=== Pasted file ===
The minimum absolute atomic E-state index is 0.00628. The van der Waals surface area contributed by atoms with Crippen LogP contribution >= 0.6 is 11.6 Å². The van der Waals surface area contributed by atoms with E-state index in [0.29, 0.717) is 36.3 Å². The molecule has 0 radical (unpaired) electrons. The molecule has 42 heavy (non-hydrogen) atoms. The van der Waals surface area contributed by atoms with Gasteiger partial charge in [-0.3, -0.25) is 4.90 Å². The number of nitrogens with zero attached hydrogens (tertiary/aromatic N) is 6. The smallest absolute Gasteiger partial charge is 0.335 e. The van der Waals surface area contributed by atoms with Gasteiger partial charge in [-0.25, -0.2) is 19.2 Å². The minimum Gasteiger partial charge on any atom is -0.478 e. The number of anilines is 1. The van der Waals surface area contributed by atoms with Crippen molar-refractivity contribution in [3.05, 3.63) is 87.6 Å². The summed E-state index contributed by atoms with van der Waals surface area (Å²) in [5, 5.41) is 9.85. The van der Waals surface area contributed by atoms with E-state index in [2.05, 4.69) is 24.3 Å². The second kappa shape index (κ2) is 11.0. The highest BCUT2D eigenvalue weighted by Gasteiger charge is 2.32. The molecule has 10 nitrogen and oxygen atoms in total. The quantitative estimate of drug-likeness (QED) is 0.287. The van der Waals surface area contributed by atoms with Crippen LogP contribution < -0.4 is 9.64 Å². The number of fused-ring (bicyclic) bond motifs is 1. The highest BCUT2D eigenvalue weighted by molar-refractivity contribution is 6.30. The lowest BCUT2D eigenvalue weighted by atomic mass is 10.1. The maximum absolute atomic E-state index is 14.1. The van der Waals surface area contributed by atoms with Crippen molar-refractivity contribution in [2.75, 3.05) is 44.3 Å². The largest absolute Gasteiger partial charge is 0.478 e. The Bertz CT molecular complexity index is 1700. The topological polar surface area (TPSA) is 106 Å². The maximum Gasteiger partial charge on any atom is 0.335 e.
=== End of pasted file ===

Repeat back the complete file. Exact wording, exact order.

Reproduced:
The minimum absolute atomic E-state index is 0.00628. The van der Waals surface area contributed by atoms with Crippen LogP contribution >= 0.6 is 11.6 Å². The van der Waals surface area contributed by atoms with E-state index in [0.29, 0.717) is 36.3 Å². The molecule has 0 radical (unpaired) electrons. The molecule has 42 heavy (non-hydrogen) atoms. The van der Waals surface area contributed by atoms with Gasteiger partial charge in [-0.3, -0.25) is 4.90 Å². The number of nitrogens with zero attached hydrogens (tertiary/aromatic N) is 6. The smallest absolute Gasteiger partial charge is 0.335 e. The van der Waals surface area contributed by atoms with Gasteiger partial charge in [-0.25, -0.2) is 19.2 Å². The minimum Gasteiger partial charge on any atom is -0.478 e. The number of anilines is 1. The van der Waals surface area contributed by atoms with Crippen molar-refractivity contribution in [3.05, 3.63) is 87.6 Å². The summed E-state index contributed by atoms with van der Waals surface area (Å²) in [5, 5.41) is 9.85. The van der Waals surface area contributed by atoms with E-state index in [2.05, 4.69) is 24.3 Å². The second kappa shape index (κ2) is 11.0. The highest BCUT2D eigenvalue weighted by Gasteiger charge is 2.32. The molecule has 10 nitrogen and oxygen atoms in total. The quantitative estimate of drug-likeness (QED) is 0.287. The van der Waals surface area contributed by atoms with Crippen LogP contribution < -0.4 is 9.64 Å². The number of fused-ring (bicyclic) bond motifs is 1. The highest BCUT2D eigenvalue weighted by molar-refractivity contribution is 6.30. The lowest BCUT2D eigenvalue weighted by atomic mass is 10.1. The maximum absolute atomic E-state index is 14.1. The van der Waals surface area contributed by atoms with Crippen molar-refractivity contribution in [2.75, 3.05) is 44.3 Å². The largest absolute Gasteiger partial charge is 0.478 e. The Bertz CT molecular complexity index is 1700. The topological polar surface area (TPSA) is 106 Å². The maximum Gasteiger partial charge on any atom is 0.335 e.